• Zak

    No mention of the microphone tail light? Pretty fucking sweet. How'd u go about making that?

  • kik

    sweet sweet ride, perfect!

  • jack

    Dont fix something if it aint broke. Best advice my dad ever gave me. The honda dream is a great classic, why did you feel the need to alter such a classic machine until it resembles something else entirely?

    I'm a bit of a honda purist so excuse me if anybody takes offense, but this is one ugly bike, you should have left the original seat on and used red, white or black instead of the candy blue. The gold stickers are what really lets it down, along with all the gimmicky things like the tail light, gas cap, arcade button, they add a sort of ironic humour that has grown incredibly old these days.

    Looks like your trying very hard to have a "unique" custom, even if it means falling short in the style department. There is still something to be said for subtlety.

    Its refreshing to see such devotion to a project bike, but its all a bit over the top in my opinion.

  • Septic the Sceptic

    All that work on a near resto, then ruining it with the stupid fashion statement handlebars.

  • baader

    I have only seen a few restored bikes here, while the rest has been customs. Honda dream is a classic but so are most of the bikes seen here. And people seem to have the need to alter them too. I sure appreciate someone with a vision, and seeing other bikes than those endless cookie cutter CB´s. (no offence to anyone with a cb)

    The only thing I don´t like is the seat, but once it under someone I´m sure it looks fine. The "stickers" look like real leaf work, which I hope they are.

  • Den

    Hmm, nice bike ruined with paint and graphics in my opinion. To each their own, If we were all the same the world would be a very dull place and we would not have anything we find unattractive to get worked up about, but Jeez I really dislike that paint and graphics.

  • Andrew

    I've always loved that circle cut-out on the Dream's cooling fins – anyone know what's up with that? Something to do with the placement of the spark plugs?

  • mothgils

    Love it man! Way to think outside the box! I enjoyed watching the build on DTT.

  • Sascha

    @Jack – Some of the most well known honda purists actually helped me with this build… they all said that they got to do things that they never thought they would do to a Honda and they had fun with it! I absolutely agree with you that there is something to be said about the subtle details, the way I like to see it is a collection of a LOT of details… I appreciate the feedback regardless!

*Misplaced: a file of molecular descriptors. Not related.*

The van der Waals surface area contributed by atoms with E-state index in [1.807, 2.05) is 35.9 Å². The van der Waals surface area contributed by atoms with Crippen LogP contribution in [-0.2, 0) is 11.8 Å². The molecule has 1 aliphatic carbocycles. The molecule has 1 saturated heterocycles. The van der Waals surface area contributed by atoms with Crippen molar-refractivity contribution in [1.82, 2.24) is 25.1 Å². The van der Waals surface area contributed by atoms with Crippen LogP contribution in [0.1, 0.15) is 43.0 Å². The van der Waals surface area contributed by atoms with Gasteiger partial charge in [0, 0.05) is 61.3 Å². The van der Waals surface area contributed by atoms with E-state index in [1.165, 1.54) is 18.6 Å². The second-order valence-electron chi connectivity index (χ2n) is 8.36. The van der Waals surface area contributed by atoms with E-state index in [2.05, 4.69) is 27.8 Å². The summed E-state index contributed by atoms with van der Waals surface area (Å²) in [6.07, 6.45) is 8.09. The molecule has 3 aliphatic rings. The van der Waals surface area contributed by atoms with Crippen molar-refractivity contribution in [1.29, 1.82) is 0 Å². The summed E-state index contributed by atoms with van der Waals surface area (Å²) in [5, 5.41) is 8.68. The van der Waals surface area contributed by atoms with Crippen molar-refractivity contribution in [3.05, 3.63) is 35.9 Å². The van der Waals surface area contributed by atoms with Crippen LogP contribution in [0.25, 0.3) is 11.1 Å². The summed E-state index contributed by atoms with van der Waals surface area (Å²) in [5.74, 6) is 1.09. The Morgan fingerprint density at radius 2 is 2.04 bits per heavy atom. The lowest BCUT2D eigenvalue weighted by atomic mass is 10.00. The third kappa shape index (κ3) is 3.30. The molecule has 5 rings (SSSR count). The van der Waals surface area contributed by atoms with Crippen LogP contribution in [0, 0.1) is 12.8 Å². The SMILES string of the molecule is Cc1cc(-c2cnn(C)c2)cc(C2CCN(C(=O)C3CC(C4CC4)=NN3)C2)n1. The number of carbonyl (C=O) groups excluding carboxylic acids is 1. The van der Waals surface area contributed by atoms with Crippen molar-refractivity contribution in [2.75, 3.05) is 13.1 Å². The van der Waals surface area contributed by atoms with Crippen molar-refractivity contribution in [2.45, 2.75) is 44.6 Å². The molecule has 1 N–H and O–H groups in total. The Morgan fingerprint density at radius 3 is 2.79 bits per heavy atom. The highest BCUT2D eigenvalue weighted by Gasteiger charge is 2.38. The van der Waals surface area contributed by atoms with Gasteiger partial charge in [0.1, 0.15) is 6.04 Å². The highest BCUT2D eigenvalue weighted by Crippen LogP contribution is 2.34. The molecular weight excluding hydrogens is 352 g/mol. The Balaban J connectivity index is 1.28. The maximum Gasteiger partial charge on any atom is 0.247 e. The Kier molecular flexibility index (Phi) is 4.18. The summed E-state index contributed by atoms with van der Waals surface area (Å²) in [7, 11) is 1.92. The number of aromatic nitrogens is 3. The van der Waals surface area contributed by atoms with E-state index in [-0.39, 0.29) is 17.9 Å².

• Sascha

    @Baader – stickers outline and goldleafing inlay. They are removable (intentionally) as I know that in time I will probably remove them to go with something a little more tame but for now, they stay!

  • Sascha

    @Den – You know, the paint was a really 'radical' choice for this bike so I understand your sentiments, I originally considered going with a rootbeer brown/orange and when I saw the oriental blue swab – I just pointed to it and said 'thats the one'. Paint is a very personal thing, it will suit some and not others… It just felt right at the time (and still does).

  • Sascha

    @Moth – Thanks for the DTT love bro!

  • Mattro

    like, wow.

  • peter

    I never really liked those hondas, but I think this is even making them worse, but it looks like good work, the only thing that reminds me at 14 year old sccoter tuner kids are the switches on the left ssidecover, why couldnt you use smaller ones and maybe only one sort, and the would be better looking if they were somewhere hidden, even on the sidecover they would be better
    anyhow, respect for the work

  • I agree with making and knowing about the mistakes early on, it would really save you a lot on cost. I have a biker boyfriend and I really can't understand why living rooms have to be turned into a garage. The only furniture you an sit down on is the bed! Anyway, he's my bf and I've learned to accept him that way.

  • sascha

    @Cynthia – Haha, its something only bike people (without garages) can understand! Good on you for accepting it though. 😉

  • Black Swan

    This bike is unreal! Nuff said.

    Also, the term was NEVER "Busch League." It always has been, and always will be "Bush Leage," which refers to minor league baseball. Come on now!

  • sascha